George R. Stewart: EARTH ABIDES (Bn YEARS since I read this, but it's 1 of the best after-the-Nd novels, lotsa great nostalgic atmosphere).
Peter Straub: KOKO, THE THROAT.

Near-misses:
Alfred Bester: THE DEMOLISHED MAN.
John Brunner: THE SHEEP LOOK UP (vivid but Dpressing).
Philip K. Dick: THE THREE STIGMATA OF PALMER ELDRITCH (a little clunky, but gritty & realistic, & it'll turn yr mind in2 a pretzel).
William Gibson: NEUROMANCER (Characters R weak, but Gibson's visions of cyberspace R amazingly vivid, as in his short stories).
K.W. Jeter: MANTIS (tricky, VERY downbeat & disturbing horror).
Jack Ketchum: THE GIRL NEXT DOOR, SHE WAKES, JOYRIDE, OFF SEASON, THE LOST.
Damon Knight: THE MAN IN THE TREE (1st 1/2 is amazingly good & vivid story about Growing Up Strange in the American Northwest; 2nd 1/2 is disappointing).
Ursula K. LeGuin: THE LEFT HAND OF DARKNESS (The climactic trip across the ice is Xciting & moving, the rest of the story Cms told from an icy distance).
George R.R. Martin & Lisa Tuttle: WINDHAVEN (last 3rd of the book's pretty 4gettable, rest is brilliant).
David R. Palmer: EMERGENCE.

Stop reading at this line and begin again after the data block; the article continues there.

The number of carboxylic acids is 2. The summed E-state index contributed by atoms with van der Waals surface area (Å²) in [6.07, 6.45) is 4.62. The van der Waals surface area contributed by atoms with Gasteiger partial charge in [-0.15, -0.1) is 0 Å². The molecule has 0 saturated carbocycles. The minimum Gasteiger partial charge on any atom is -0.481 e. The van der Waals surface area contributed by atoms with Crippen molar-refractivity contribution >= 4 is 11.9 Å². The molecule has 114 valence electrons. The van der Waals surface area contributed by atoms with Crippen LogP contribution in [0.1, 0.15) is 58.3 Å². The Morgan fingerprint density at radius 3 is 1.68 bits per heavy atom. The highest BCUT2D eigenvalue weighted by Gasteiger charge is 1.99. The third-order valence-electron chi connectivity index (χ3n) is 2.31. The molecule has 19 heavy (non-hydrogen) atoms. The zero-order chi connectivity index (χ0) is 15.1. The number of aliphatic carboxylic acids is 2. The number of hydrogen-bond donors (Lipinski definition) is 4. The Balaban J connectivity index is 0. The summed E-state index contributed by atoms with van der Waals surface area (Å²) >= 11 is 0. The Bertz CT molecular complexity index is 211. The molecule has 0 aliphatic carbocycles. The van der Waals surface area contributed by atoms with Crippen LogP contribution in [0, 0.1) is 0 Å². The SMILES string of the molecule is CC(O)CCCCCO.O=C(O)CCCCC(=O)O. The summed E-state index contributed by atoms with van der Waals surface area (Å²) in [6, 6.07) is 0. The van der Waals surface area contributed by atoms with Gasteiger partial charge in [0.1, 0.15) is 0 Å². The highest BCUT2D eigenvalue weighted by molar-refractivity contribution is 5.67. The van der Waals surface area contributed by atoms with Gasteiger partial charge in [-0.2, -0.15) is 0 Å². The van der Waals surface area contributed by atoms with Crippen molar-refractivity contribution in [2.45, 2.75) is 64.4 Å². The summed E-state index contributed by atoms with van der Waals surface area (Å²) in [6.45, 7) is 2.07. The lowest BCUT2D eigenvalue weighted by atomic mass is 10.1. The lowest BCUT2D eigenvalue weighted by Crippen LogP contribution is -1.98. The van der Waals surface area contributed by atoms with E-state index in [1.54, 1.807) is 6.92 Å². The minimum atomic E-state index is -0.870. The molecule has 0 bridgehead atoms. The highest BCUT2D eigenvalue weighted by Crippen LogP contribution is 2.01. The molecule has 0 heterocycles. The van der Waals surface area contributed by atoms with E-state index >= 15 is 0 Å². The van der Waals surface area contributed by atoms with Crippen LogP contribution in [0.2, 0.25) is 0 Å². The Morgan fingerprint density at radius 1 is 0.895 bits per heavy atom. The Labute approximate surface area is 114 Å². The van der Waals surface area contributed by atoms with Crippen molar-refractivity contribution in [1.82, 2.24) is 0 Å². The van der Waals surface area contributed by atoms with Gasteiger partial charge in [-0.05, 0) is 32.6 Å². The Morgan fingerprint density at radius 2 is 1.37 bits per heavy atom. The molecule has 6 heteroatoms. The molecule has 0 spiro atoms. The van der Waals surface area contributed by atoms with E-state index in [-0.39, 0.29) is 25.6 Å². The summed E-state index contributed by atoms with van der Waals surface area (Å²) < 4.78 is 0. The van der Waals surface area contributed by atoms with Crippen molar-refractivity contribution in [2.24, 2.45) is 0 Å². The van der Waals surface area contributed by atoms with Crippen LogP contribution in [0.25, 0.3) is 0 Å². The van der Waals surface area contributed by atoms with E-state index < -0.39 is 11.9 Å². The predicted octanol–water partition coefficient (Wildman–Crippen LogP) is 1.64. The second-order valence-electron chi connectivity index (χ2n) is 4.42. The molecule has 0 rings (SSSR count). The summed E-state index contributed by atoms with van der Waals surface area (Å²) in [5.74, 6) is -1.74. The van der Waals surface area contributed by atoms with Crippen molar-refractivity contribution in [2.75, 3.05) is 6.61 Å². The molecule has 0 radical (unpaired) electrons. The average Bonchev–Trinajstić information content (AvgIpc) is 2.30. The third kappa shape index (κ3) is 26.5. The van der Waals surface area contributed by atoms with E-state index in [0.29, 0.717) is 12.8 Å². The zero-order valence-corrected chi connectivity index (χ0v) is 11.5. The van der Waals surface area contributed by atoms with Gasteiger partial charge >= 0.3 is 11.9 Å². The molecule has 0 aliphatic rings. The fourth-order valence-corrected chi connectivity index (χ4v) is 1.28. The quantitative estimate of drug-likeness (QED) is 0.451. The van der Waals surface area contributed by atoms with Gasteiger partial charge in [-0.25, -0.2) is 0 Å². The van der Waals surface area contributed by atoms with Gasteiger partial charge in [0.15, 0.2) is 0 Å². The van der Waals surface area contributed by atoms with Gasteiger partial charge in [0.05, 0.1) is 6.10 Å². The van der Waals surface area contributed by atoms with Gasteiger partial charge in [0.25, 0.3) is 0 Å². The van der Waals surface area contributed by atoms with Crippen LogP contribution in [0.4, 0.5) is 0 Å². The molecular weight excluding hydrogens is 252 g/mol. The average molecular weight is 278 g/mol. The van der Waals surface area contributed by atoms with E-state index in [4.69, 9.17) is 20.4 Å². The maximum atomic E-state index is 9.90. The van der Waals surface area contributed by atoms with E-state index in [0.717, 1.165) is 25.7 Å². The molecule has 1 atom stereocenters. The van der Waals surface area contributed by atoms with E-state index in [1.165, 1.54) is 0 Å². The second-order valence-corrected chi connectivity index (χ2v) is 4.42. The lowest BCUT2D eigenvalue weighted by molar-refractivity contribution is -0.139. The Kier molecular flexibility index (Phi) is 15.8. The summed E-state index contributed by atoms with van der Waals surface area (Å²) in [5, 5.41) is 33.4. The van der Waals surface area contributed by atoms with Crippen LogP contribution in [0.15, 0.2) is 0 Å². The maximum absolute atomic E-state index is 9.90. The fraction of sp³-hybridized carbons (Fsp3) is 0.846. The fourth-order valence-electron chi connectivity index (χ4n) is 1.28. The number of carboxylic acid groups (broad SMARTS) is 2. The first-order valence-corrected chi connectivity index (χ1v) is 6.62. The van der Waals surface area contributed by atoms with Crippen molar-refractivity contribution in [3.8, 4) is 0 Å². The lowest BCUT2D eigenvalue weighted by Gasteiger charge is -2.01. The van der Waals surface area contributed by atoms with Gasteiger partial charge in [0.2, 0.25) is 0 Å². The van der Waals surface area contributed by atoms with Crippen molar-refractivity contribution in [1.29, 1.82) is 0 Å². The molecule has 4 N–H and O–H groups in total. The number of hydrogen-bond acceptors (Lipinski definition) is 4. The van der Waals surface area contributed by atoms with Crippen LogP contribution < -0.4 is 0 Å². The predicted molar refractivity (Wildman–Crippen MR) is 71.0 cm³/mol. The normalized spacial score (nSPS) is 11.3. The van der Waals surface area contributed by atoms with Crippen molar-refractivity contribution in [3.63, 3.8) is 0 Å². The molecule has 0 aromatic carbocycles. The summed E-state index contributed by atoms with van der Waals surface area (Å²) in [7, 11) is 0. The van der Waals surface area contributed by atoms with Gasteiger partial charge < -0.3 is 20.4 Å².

Joanna Russ: THE TWO OF THEM, WE WHO ARE ABOUT TO.... (1st 1/2).
Neal Stephenson: SNOW CRASH (weak Nding, up til then funny & neon-vivid & involving).
James Tiptree Jr.: BRIGHTNESS FALLS FROM THE AIR (A bit over-cutesy, but vivid, involving, moving).
J.R.R. Tolkien: THE LORD OF THE RINGS TRILOGY (long & wordy).
John Varley: STEEL BEACH (weak Nding, up til then involving & funny).
James White: THE DREAM MILLENNIUM (Standard generation-starship setting, but very vivid sections -- WAY better than I Xpected).
Roger Zelazny: CREATURES OF LIGHT AND DARKNESS (Bginning & Nding R weak, middle's vivid, involving, hilarious.)

...I think that's about all, just offa the toppa my head & from checking a couple of my faverite refrences. If I think of NE more I'll add them.